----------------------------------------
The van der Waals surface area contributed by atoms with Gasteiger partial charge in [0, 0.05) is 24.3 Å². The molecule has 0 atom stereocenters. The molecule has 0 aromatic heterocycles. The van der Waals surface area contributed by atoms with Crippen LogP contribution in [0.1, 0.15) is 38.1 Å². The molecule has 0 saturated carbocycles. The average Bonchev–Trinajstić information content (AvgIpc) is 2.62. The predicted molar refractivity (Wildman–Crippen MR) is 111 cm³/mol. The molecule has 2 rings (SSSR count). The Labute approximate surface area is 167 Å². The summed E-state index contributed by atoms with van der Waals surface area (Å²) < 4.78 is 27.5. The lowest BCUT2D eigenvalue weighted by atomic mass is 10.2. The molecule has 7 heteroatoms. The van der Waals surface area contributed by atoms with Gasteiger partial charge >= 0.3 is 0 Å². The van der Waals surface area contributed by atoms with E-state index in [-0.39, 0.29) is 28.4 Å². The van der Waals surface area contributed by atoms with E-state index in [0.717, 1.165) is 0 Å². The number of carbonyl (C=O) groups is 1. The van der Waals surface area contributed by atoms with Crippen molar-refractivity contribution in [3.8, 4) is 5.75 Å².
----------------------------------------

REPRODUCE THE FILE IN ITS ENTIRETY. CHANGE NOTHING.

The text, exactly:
The van der Waals surface area contributed by atoms with Gasteiger partial charge in [0, 0.05) is 24.3 Å². The molecule has 0 atom stereocenters. The molecule has 0 aromatic heterocycles. The van der Waals surface area contributed by atoms with Crippen LogP contribution in [0.1, 0.15) is 38.1 Å². The molecule has 0 saturated carbocycles. The average Bonchev–Trinajstić information content (AvgIpc) is 2.62. The predicted molar refractivity (Wildman–Crippen MR) is 111 cm³/mol. The molecule has 2 rings (SSSR count). The Labute approximate surface area is 167 Å². The summed E-state index contributed by atoms with van der Waals surface area (Å²) < 4.78 is 27.5. The lowest BCUT2D eigenvalue weighted by atomic mass is 10.2. The molecule has 7 heteroatoms. The van der Waals surface area contributed by atoms with Gasteiger partial charge >= 0.3 is 0 Å². The van der Waals surface area contributed by atoms with E-state index in [-0.39, 0.29) is 28.4 Å². The van der Waals surface area contributed by atoms with E-state index in [0.717, 1.165) is 0 Å². The number of carbonyl (C=O) groups is 1. The van der Waals surface area contributed by atoms with Crippen molar-refractivity contribution in [3.8, 4) is 5.75 Å².